I was well aware of the problems with our society, but I had no idea how to fix them. I still struggle with this and, unless I miraculously transform into some all-knowing being, I assume that I will struggle with it for the rest of my life. However, Ms. Lewis (my Human Geography teacher) taught me that we had a much better chance of changing the world for the better if everyone’s perspective was valued equally – if everyone’s voice was allowed to be heard.

I learned a lot of things during my public education: the Pythagorean Theorem, the function of the mitochondria, and (most importantly) every word to “The Fifty Nifty United States” song, to name a few. But, my public education was much more than that.

I learned that the world was much bigger that Moore, Oklahoma, and that there were people struggling all around the world that are too often overlooked. I learned how to work in a team of diverse people, some of whom I had almost nothing in common with. I learned that school could be fun, that learning could be rewarding. I learned that I was strong, and intelligent, and capable of success. And I learned that if we want to change the world, we have to do it together.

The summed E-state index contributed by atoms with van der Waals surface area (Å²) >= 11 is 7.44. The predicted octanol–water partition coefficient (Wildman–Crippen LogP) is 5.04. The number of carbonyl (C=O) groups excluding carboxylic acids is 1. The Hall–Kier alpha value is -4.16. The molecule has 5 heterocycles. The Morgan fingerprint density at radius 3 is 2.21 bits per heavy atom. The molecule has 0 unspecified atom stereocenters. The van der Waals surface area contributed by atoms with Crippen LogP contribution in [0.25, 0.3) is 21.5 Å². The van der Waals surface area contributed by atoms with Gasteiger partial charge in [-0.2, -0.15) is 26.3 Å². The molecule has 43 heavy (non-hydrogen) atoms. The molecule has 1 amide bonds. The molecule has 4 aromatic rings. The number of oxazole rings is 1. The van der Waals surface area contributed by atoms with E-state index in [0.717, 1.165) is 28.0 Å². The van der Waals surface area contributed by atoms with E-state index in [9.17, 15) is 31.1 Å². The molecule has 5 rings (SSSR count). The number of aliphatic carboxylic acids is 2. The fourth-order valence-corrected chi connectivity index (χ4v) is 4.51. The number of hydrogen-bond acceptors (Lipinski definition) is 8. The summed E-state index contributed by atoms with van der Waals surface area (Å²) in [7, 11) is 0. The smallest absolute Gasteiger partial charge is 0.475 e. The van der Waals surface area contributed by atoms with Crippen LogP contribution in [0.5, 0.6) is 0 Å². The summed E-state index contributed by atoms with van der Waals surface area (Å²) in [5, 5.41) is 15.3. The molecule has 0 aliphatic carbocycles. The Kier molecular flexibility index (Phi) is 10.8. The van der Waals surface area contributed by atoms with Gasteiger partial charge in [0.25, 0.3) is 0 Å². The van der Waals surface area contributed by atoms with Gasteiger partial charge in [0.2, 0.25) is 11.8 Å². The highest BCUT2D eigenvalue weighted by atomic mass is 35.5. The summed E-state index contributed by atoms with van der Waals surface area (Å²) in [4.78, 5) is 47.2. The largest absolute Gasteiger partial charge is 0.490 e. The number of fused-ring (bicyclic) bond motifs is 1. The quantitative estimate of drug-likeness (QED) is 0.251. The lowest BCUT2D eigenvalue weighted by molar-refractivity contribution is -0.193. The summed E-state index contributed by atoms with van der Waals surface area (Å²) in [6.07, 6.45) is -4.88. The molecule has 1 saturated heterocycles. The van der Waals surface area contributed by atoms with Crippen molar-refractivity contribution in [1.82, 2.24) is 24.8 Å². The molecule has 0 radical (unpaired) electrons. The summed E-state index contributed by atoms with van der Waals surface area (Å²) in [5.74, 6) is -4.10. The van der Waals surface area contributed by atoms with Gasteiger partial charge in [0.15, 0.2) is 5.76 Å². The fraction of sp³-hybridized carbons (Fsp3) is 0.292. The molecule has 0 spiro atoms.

Public education has come under a lot of scrutiny lately and many people have denounced it entirely, claiming that the public school system just “doesn’t work anymore.” However, public school worked for me, and it works for millions of American students every year despite significant differences in students’ gender, race, socioeconomic status, and language. Public education also allows students with mental and physical disabilities the opportunity to succeed.

The charter schools that many people point to as a better alternative to public schools, on the other hand, are not required to accept all students. In fact, they can choose students based on ability, wealth, gender, and even race. If all children are not allowed equal education, how can we ever hope for all people to have true equality?

Nelson Mandela once said that “Education is the most powerful weapon which you can use to change the world.” Every child is an unlit match – infinite potential – and many could change the world for the better if given the chance. Public education empowers every student to succeed, while private charter schools bar certain children from ever having the opportunity to begin. I choose Public Education; I choose equality for all children. What do you choose?